Little Less Talk and a Lot More Action: How Can Law Enforcement Enhance the Recruitment of Women?   [open pdf - 653KB]

From the thesis Abstract: "Women entered the law enforcement profession over 100 years ago, and while they now account for over 50 percent of the U.S. population, they represent a meager 12 percent of the 800,000 sworn police officers serving in the country. As law enforcement agencies struggle to find enough officers to fill staffing shortages, women remain an under-recruited resource. This thesis aims to answer the question of how law enforcement can enhance the recruitment of women. A comparative analysis approach was used to compare and contrast Australia's and Canada's policing, recruitment practices, and maternity benefits to those of the United States. These two allied countries were chosen for comparison as they share similar democratic frameworks to the United States yet have significantly higher percentages of women serving as police officers. Findings from the analysis suggest that the strategies used in Australia and Canada have a significant impact and could be implemented in the United States to enhance women's recruitment. U.S. law enforcement leaders must strive to move the numerically underrepresented women from token status and work to create a profession rife with diversity and inclusion. Findings suggest that law enforcement should change the focus of recruitment from the physical strength of a candidate to problem-solving capabilities, interpersonal strengths, and communication skills."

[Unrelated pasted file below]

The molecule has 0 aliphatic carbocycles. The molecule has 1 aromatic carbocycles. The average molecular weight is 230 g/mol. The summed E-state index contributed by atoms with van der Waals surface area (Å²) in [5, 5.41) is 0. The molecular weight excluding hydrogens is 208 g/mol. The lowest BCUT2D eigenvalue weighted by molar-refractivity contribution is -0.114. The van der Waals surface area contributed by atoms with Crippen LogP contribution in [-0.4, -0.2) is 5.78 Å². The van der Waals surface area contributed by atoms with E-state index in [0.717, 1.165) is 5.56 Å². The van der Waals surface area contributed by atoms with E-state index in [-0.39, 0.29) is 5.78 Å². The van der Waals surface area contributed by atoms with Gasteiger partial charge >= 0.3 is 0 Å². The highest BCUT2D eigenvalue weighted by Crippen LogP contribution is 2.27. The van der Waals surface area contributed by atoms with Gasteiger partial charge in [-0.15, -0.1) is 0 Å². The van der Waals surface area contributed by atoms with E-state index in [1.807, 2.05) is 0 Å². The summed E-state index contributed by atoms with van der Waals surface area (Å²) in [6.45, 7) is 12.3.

Public Domain
Retrieved From:
Naval Postgraduate School, Dudley Knox Library: https://calhoun.nps.edu/
Media Type:
Cohort NCR1903/1904
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